There were a few continuity errors too. At one point, Monty has to stop to put his boot back on. I went back several pages to see where the hell he took off his boot - he didn't. At another point, Felicity is hurt rather severely and it's several scenes before she's able to properly tend to her wound. In between, there's an encounter with some rather important people who I would expect to be far more observant than they are. There's no mention at all that Felicity is attempting to hide her wound, yet it's not mentioned and neither does it seem to even bother her. What the hell happened to Lockwood?

 

Then there's Monty's dad and everyone else practically having no concern whatever that Monty's got a liking for boys. Sure, the author does bother to point out a couple of times that sodomy was a big no-no and even bothers to mention some of the punishments that could befall someone because of it. But then everyone just acts like it's no big deal. Extremely distasteful, sure, but nothing you wouldn't bring up in casual conversation during a ball. It felt like the story and the characters were making far too light of something that could get you killed. The fact this is YA doesn't justify that, and this is far too much a trend in many an M/M historical. I was disappointed to see it happen here too.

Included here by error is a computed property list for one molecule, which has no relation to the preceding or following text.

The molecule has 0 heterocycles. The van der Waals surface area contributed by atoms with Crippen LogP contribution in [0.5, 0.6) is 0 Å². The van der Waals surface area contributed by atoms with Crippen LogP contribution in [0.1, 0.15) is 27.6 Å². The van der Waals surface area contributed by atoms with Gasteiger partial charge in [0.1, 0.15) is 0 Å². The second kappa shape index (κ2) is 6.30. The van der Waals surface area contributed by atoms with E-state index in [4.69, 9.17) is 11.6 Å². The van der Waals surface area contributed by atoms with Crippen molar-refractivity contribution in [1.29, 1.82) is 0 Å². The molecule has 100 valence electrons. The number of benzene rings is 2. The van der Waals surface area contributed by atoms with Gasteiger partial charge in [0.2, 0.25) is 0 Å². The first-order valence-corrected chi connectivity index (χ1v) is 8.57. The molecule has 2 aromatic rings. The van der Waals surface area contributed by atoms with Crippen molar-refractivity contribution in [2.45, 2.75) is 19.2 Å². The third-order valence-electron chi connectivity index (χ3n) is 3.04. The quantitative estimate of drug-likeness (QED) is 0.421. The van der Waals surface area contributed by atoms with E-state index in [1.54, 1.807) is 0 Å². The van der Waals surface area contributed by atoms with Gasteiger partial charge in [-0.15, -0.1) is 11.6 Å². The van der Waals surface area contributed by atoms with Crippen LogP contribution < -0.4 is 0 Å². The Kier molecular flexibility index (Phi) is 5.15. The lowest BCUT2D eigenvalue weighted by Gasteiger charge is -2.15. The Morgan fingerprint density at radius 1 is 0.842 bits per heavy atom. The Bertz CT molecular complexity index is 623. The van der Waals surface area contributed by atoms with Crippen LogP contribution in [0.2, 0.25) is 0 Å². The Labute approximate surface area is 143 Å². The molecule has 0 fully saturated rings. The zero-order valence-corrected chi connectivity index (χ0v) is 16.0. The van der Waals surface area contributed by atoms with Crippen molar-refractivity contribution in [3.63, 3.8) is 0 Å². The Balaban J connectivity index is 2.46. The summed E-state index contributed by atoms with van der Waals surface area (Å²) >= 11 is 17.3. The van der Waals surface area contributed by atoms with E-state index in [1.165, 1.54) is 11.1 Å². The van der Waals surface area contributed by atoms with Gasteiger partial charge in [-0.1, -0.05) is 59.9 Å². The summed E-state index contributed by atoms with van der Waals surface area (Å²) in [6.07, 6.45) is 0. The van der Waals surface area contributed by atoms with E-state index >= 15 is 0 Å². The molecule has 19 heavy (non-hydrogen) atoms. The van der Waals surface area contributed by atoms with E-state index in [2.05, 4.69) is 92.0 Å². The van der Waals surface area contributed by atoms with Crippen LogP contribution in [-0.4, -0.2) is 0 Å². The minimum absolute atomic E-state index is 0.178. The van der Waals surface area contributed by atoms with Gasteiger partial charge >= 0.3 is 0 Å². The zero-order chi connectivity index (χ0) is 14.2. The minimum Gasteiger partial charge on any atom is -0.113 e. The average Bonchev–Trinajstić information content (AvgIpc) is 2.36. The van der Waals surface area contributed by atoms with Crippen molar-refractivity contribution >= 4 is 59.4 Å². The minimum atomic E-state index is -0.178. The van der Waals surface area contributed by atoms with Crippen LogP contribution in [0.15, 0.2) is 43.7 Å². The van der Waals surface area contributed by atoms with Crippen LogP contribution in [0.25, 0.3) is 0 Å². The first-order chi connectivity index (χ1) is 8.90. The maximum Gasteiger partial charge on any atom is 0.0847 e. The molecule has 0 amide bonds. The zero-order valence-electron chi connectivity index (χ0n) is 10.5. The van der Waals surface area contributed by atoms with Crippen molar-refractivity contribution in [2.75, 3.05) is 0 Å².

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review 2017-12-15 01:48
Undone By Deceit
Undone by Deceit - Falon Gold

Title:  Undone by Deceit

Author:  Falon Gold

Publisher:  Imperial Publishing House

Reviewed By:  Arlena Dean

Rating: Five

Review:

 

"Undone by Deceit" by Falon Gold

 

My Thoughts...


This was quite a lovey story involving Mahogany. Majesty and Chance along with some other very interesting characters that will keep you turning the pages from the beginning to the end to see what was coming next.  You will find a lots of hilarious moments that will have you laughing out loud. It is so interesting to see these two [Mahogany & Chance] go back and forth until finally they seem to get it.  Be ready for a lots of drama, secrets and family issues that will keep coming until they get the message that they love each other no matter what all the reasons that had happened.  In the end will Mahogany and Chance get their HEA?  Well to see how well this author brings it all out to the reader you will have to pick up this well written story and see how well this it was delivered. I loved the ending!